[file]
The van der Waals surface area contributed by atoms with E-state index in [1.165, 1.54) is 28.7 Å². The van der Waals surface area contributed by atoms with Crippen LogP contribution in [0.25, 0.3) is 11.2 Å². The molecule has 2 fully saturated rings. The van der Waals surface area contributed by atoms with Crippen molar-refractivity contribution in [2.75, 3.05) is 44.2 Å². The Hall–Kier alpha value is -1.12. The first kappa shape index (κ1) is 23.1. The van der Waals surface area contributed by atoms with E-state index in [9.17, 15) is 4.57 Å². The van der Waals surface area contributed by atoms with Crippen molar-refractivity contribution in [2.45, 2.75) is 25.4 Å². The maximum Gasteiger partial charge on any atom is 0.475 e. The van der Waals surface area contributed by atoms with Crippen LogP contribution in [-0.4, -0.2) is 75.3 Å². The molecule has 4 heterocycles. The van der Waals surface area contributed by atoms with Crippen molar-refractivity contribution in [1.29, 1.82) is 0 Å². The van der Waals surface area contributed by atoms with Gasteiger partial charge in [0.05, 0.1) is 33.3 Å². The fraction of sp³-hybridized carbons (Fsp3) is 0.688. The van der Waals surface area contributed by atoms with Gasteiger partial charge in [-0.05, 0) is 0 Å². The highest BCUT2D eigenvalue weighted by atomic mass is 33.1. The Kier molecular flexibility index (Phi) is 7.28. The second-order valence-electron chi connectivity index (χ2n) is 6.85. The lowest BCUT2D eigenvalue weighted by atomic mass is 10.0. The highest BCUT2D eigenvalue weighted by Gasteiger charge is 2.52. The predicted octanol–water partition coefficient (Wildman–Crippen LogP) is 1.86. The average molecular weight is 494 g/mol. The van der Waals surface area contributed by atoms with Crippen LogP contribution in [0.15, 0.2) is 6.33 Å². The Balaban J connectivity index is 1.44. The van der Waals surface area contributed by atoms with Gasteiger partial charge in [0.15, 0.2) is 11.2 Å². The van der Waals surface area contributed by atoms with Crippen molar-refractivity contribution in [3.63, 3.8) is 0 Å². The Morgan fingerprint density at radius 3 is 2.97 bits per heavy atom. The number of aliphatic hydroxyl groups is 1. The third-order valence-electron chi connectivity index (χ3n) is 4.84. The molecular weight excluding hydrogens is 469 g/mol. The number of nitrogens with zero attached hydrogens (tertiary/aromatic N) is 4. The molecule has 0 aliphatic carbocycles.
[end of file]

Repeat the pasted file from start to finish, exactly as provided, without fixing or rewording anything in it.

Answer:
The van der Waals surface area contributed by atoms with E-state index in [1.165, 1.54) is 28.7 Å². The van der Waals surface area contributed by atoms with Crippen LogP contribution in [0.25, 0.3) is 11.2 Å². The molecule has 2 fully saturated rings. The van der Waals surface area contributed by atoms with Crippen molar-refractivity contribution in [2.75, 3.05) is 44.2 Å². The Hall–Kier alpha value is -1.12. The first kappa shape index (κ1) is 23.1. The van der Waals surface area contributed by atoms with E-state index in [9.17, 15) is 4.57 Å². The van der Waals surface area contributed by atoms with Crippen molar-refractivity contribution in [2.45, 2.75) is 25.4 Å². The maximum Gasteiger partial charge on any atom is 0.475 e. The van der Waals surface area contributed by atoms with Crippen LogP contribution in [-0.4, -0.2) is 75.3 Å². The molecule has 4 heterocycles. The van der Waals surface area contributed by atoms with Crippen molar-refractivity contribution in [1.29, 1.82) is 0 Å². The van der Waals surface area contributed by atoms with Gasteiger partial charge in [0.05, 0.1) is 33.3 Å². The fraction of sp³-hybridized carbons (Fsp3) is 0.688. The van der Waals surface area contributed by atoms with Gasteiger partial charge in [-0.05, 0) is 0 Å². The highest BCUT2D eigenvalue weighted by atomic mass is 33.1. The Kier molecular flexibility index (Phi) is 7.28. The second-order valence-electron chi connectivity index (χ2n) is 6.85. The lowest BCUT2D eigenvalue weighted by atomic mass is 10.0. The highest BCUT2D eigenvalue weighted by Gasteiger charge is 2.52. The predicted octanol–water partition coefficient (Wildman–Crippen LogP) is 1.86. The average molecular weight is 494 g/mol. The van der Waals surface area contributed by atoms with Crippen LogP contribution in [0.15, 0.2) is 6.33 Å². The Balaban J connectivity index is 1.44. The van der Waals surface area contributed by atoms with Gasteiger partial charge in [0.15, 0.2) is 11.2 Å². The van der Waals surface area contributed by atoms with Crippen molar-refractivity contribution in [3.63, 3.8) is 0 Å². The Morgan fingerprint density at radius 3 is 2.97 bits per heavy atom. The number of aliphatic hydroxyl groups is 1. The third-order valence-electron chi connectivity index (χ3n) is 4.84. The molecular weight excluding hydrogens is 469 g/mol. The number of nitrogens with zero attached hydrogens (tertiary/aromatic N) is 4. The molecule has 0 aliphatic carbocycles.